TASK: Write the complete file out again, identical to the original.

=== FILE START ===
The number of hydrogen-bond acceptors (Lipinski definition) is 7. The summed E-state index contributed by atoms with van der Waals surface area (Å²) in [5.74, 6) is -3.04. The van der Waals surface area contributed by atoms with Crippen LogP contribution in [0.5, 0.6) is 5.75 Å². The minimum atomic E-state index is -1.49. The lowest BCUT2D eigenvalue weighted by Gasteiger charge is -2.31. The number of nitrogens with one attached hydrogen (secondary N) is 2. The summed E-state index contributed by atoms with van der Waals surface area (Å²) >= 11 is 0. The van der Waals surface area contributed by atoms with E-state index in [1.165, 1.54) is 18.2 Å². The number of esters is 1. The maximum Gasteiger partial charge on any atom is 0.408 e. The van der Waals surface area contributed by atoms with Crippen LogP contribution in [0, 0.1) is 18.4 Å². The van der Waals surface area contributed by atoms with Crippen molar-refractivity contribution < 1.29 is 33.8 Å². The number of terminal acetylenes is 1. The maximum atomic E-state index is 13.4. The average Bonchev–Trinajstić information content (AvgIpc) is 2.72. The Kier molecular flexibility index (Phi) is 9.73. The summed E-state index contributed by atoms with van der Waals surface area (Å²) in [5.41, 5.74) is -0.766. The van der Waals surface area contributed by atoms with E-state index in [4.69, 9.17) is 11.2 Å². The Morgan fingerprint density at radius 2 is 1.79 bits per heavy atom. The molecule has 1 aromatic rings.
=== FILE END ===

The number of hydrogen-bond acceptors (Lipinski definition) is 7. The summed E-state index contributed by atoms with van der Waals surface area (Å²) in [5.74, 6) is -3.04. The van der Waals surface area contributed by atoms with Crippen LogP contribution in [0.5, 0.6) is 5.75 Å². The minimum atomic E-state index is -1.49. The lowest BCUT2D eigenvalue weighted by Gasteiger charge is -2.31. The number of nitrogens with one attached hydrogen (secondary N) is 2. The summed E-state index contributed by atoms with van der Waals surface area (Å²) >= 11 is 0. The van der Waals surface area contributed by atoms with E-state index in [1.165, 1.54) is 18.2 Å². The number of esters is 1. The maximum Gasteiger partial charge on any atom is 0.408 e. The van der Waals surface area contributed by atoms with Crippen LogP contribution in [0, 0.1) is 18.4 Å². The van der Waals surface area contributed by atoms with Crippen molar-refractivity contribution < 1.29 is 33.8 Å². The number of terminal acetylenes is 1. The maximum atomic E-state index is 13.4. The average Bonchev–Trinajstić information content (AvgIpc) is 2.72. The Kier molecular flexibility index (Phi) is 9.73. The summed E-state index contributed by atoms with van der Waals surface area (Å²) in [5.41, 5.74) is -0.766. The van der Waals surface area contributed by atoms with E-state index in [4.69, 9.17) is 11.2 Å². The Morgan fingerprint density at radius 2 is 1.79 bits per heavy atom. The molecule has 1 aromatic rings.